Administration of SaaS tools within the business

The IT department must also look inwardly when getting serious about SaaS administration tasks. The initial setup and customization of the cloud-delivered application must be performed by a well-trained admin to be sure it’s done according to the provider’s best-practice standards. Additionally, administrators must stay informed of any feature adds/removals, maintenance windows and IT security-related information.

Onboarding and processes for SaaS services should be implemented to quickly bring on new employees. Even more importantly, when employees leave, administrators must be able to remove access for security purposes. SaaS platform integrations into existing user management tools or SaaS management platforms can help to automate and increase the speed/accuracy of these steps.

The SaaS applications and services that are approved and supported by the IT department must be well known to the business’s user base. An easy-to-access and understand portfolio of supported SaaS apps should be made available. This portfolio can not only be used to help eliminate shadow IT, but it’s also a great way to begin evaluating the portfolio to identify overlapping, underutilized and abnormally expensive tools within the organization.

Finally, be sure that the various business departments understand and agree with the provider’s SLA for the tools and services they use. Once a contract is signed, service levels become difficult to change. Thus, it’s important that both the IT department and the business stakeholders agree to an SLA that helps reduce overall risk from a loss of business perspective due to a service outage.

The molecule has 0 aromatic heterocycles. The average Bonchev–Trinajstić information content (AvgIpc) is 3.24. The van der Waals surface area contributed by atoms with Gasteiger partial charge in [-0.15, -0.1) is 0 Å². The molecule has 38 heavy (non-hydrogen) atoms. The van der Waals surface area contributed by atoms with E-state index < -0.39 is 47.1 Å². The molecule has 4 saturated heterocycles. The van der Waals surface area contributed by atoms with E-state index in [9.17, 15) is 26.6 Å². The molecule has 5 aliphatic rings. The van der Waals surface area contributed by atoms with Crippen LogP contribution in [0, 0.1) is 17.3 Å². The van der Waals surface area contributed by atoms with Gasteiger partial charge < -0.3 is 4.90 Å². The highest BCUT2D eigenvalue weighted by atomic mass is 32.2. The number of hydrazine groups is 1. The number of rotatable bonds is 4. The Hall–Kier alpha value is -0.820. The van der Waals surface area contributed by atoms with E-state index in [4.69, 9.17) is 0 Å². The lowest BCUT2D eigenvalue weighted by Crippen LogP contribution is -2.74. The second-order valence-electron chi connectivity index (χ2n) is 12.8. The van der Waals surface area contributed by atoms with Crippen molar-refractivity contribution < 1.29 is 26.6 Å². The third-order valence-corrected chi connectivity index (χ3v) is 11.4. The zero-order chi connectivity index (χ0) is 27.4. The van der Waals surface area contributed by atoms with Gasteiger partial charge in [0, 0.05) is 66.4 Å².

Growing trend of SaaS management tools

While well-organized IT departments are finding they can handle most SaaS administration processes and communications on their own, others are finding it increasingly difficult to juggle all SaaS management tasks using manual processes. Thus, we’re seeing a new market forming that helps with SaaS administration tasks such as license management/monitoring, on/offboarding, vendor communication chains and resource/cost management. These tools not only help IT departments maintain the proper level of organization needed to optimally deliver SaaS to employees, these tools also offer ways to automate manual processes from a streamlining and accuracy perspective.

For more on managing a cloud computing environment check out these articles:

What Retail Can Build on and Get From Cloud in 2020

Cloud Threat Report Shows Need for Consistent DevSecOps

3 Questions That Can Determine the Success of a SaaS Product


About the Author(s)

Andrew Froehlich

President & Lead Network Architect, West Gate Networks

Andrew has well over a decade of enterprise networking under his belt through his consulting practice, which specializes in enterprise network architectures and datacenter build-outs and prior experience at organizations such as State Farm Insurance, United Airlines and the University of Chicago Medical Center. Having lived and worked in South East Asia for nearly three years, Andrew possesses a unique international business and technology perspective. When he's not consulting, Andrew enjoys writing technical blogs and is the author of two Cisco certification study guides published by Sybex.